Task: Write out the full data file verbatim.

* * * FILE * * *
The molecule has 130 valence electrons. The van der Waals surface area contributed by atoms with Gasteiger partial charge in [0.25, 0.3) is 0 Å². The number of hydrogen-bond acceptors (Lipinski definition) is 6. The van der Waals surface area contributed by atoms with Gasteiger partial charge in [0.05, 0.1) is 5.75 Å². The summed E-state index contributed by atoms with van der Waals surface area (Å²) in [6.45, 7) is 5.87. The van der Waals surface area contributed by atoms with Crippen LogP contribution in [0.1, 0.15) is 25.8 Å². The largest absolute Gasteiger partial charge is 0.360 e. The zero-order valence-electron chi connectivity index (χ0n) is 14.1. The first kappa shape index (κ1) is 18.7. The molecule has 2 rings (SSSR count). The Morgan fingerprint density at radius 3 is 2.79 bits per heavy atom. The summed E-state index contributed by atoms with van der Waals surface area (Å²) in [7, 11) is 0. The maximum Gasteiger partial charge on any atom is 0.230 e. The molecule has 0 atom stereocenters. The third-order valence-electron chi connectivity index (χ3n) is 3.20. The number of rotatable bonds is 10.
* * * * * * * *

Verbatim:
The molecule has 130 valence electrons. The van der Waals surface area contributed by atoms with Gasteiger partial charge in [0.25, 0.3) is 0 Å². The number of hydrogen-bond acceptors (Lipinski definition) is 6. The van der Waals surface area contributed by atoms with Gasteiger partial charge in [0.05, 0.1) is 5.75 Å². The summed E-state index contributed by atoms with van der Waals surface area (Å²) in [6.45, 7) is 5.87. The van der Waals surface area contributed by atoms with Crippen LogP contribution in [0.1, 0.15) is 25.8 Å². The largest absolute Gasteiger partial charge is 0.360 e. The zero-order valence-electron chi connectivity index (χ0n) is 14.1. The first kappa shape index (κ1) is 18.7. The molecule has 2 rings (SSSR count). The Morgan fingerprint density at radius 3 is 2.79 bits per heavy atom. The summed E-state index contributed by atoms with van der Waals surface area (Å²) in [7, 11) is 0. The maximum Gasteiger partial charge on any atom is 0.230 e. The molecule has 0 atom stereocenters. The third-order valence-electron chi connectivity index (χ3n) is 3.20. The number of rotatable bonds is 10.